What is Anonymous Oocyte Donation Program?
The Oocyte Donation Program is an alternative increasingly requested in Assisted Reproduction. The Huntington Group has for over 12 years, ethically and transparently conducted the oocyte donation program designed for couples in which the ovulatory side is the main cause of infertility, whether through the inability of the ovary to produce them, or by the sharp drop in the quality of oocytes, which often undermines the ability to get pregnant.
The program is anonymous, respecting the requirements of the Federal Board of Medicine (CFM), which also prohibits the marketing of oocytes. Thus, secrecy and anonymity are critical in treatments involving donated gametes. Current Brazilian legislation does not allow donation between relatives.
The ultimate goal of the program is to help the donor and recipient to achieve a healthy pregnancy. The egg donation process obeys steps previously explained to the donor and the recipient, which should be met according to specifications of the Huntington team.
What are the indications for oocyte donation treatment?
The reasons that lead a woman to resort to oocyte donation range from situations involving genetic factors, issues related to ovarian failure or the woman’s age, recognized difficulty of pregnancy, especially after 42 years of age, even when ovary activity remains intact. One aspect of utmost importance and to be emphasized is the change in behavior of women in society, which includes the exhaustive search for professional success as priority and, therefore, the desire for motherhood remains in the background, postponing pregnancy plans.
In general, pregnancy rates in oocyte donation cycles have above 50% success rate per cycle performed. To understand the importance of oocyte donation programs, the U.S. performs about 8,000 cycles annually.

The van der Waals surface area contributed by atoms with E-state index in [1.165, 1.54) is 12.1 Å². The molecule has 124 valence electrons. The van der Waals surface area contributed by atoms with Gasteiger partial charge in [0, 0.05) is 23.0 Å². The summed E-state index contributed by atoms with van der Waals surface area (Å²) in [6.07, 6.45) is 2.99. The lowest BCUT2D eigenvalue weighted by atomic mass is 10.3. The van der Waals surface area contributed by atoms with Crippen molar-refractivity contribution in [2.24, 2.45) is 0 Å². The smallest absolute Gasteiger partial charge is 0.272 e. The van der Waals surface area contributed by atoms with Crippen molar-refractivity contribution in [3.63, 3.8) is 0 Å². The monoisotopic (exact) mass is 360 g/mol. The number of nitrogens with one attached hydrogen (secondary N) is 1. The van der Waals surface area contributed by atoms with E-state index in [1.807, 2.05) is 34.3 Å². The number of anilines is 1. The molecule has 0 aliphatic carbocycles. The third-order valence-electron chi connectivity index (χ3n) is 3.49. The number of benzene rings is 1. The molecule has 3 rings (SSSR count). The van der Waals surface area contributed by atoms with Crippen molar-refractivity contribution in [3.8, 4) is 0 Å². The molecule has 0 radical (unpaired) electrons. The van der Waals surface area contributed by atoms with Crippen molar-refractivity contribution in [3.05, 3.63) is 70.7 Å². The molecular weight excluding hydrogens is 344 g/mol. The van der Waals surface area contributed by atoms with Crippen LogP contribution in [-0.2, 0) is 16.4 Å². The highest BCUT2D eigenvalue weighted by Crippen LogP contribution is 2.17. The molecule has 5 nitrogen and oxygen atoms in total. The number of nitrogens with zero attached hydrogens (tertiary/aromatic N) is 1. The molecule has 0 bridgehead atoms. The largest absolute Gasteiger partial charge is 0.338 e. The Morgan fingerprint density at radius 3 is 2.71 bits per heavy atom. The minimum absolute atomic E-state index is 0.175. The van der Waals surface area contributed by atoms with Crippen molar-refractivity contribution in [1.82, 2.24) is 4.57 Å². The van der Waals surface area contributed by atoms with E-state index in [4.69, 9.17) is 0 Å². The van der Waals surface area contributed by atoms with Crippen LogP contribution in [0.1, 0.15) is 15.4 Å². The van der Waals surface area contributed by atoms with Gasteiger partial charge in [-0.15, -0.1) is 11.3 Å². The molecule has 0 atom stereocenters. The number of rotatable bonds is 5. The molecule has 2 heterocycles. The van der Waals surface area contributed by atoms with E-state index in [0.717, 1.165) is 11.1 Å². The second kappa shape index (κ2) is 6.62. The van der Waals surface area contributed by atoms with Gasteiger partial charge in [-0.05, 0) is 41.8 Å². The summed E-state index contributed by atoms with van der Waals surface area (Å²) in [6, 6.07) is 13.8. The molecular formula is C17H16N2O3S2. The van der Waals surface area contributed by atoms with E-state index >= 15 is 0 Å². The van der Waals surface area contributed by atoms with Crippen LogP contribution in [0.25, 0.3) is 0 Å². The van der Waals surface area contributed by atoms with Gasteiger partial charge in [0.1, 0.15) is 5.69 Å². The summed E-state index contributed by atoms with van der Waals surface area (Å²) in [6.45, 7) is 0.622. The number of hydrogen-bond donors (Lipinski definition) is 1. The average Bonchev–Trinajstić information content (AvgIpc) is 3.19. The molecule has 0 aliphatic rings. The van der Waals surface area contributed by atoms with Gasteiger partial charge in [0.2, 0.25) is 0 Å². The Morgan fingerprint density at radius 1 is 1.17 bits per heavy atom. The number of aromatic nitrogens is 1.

How does the treatment work?
The couple will consult the doctor to receive information about possible donors and fill out a questionnaire that will greatly help them to find the ideal partner. The donor agrees to donate oocytes consciously and spontaneously. Despite the couple’s baby having biologically the genetics of the donor, it is accepted by the couple as their own. The donor has no rights over this child and no access to its information.
As this is a confidential procedure, the donor agrees to keep a low profile over the whole procedure and is committed to providing all necessary information in a truthful manner.
The process is accomplished through in vitro fertilization (IVF). The donor undergoes a process of ovulation induction for subsequent oocyte retrieval. In parallel, the recipient receives hormones that prepare the endometrium to receive the embryos. As the oocytes develop in the donor, the recipients endometrium thickens every day. After collecting the oocytes from the donor, the fertilization process is carried out with the semen of the husband of the recipient.
Most couples who have to resort to the process of oocyte donation go through a period of reflection and acceptance of the idea of conceiving a child with genetic material from another person. In these cases, the decision to donate should be agreed by and between the couple, and registered in agreement and consent signed by both.
A very valued aspect by our team is the secrecy with which we treat the process. The identity of the couples involved in the oocyte donation program is fully protected, and medical and psychological data remain kept confidential. We believe that this procedure concerns the intimacy of couples, and to us, respect is an extremely important value.
Procedures for Assisted Reproduction, including oocyte donation are regulated by the Federal Medical Board through Resolution 1.358/92, published in the D.O.U. [Federal Official Gazette] of 11.19.1992, page 16, 053 – section I.
Chapter IV states that:
1. Donation will never be of profitable or commercial character.
2. Donors should not know the identity of the recipient and vice versa.
3. Necessarily maintain secrecy about the identity of the donors of gametes and pre-embryos, as well as of the receivers. In special situations, information about donor, for health reasons, can be provided exclusively to physicians, safeguarding civil identity.
4. The clinics, centers or services that employ the donation must keep, permanently, a registry of clinical data of general character, phenotypic characteristics and a sample of cellular material from donors.
5. In the region of location of the unit, the registration of pregnancies will prevent a donor from producing more than two pregnancies, of different genders, in an area of one million inhabitants.
6. The doctor responsible for the clinics, units or services will be prohibited from participating as donor in assisted reproduction programs.